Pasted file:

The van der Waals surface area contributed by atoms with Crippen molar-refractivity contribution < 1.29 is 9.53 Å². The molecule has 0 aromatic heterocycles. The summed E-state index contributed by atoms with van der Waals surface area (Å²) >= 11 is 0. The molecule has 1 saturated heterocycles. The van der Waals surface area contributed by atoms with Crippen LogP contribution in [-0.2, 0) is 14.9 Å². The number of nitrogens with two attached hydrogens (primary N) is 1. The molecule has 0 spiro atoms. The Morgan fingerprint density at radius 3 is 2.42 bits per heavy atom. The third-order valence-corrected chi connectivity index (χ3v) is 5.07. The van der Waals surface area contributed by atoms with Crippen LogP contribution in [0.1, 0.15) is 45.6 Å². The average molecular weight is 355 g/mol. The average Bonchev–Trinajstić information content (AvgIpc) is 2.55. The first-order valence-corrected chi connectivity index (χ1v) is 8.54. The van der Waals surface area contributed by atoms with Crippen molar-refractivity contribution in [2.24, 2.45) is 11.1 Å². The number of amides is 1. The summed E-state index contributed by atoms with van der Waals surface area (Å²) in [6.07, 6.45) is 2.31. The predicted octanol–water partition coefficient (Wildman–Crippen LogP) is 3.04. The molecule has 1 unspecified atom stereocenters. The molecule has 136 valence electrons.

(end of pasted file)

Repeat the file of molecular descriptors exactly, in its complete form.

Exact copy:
The van der Waals surface area contributed by atoms with Crippen molar-refractivity contribution < 1.29 is 9.53 Å². The molecule has 0 aromatic heterocycles. The summed E-state index contributed by atoms with van der Waals surface area (Å²) >= 11 is 0. The molecule has 1 saturated heterocycles. The van der Waals surface area contributed by atoms with Crippen LogP contribution in [-0.2, 0) is 14.9 Å². The number of nitrogens with two attached hydrogens (primary N) is 1. The molecule has 0 spiro atoms. The Morgan fingerprint density at radius 3 is 2.42 bits per heavy atom. The third-order valence-corrected chi connectivity index (χ3v) is 5.07. The van der Waals surface area contributed by atoms with Crippen LogP contribution in [0.1, 0.15) is 45.6 Å². The average molecular weight is 355 g/mol. The average Bonchev–Trinajstić information content (AvgIpc) is 2.55. The first-order valence-corrected chi connectivity index (χ1v) is 8.54. The van der Waals surface area contributed by atoms with Crippen molar-refractivity contribution in [2.24, 2.45) is 11.1 Å². The number of amides is 1. The summed E-state index contributed by atoms with van der Waals surface area (Å²) in [6.07, 6.45) is 2.31. The predicted octanol–water partition coefficient (Wildman–Crippen LogP) is 3.04. The molecule has 1 unspecified atom stereocenters. The molecule has 136 valence electrons.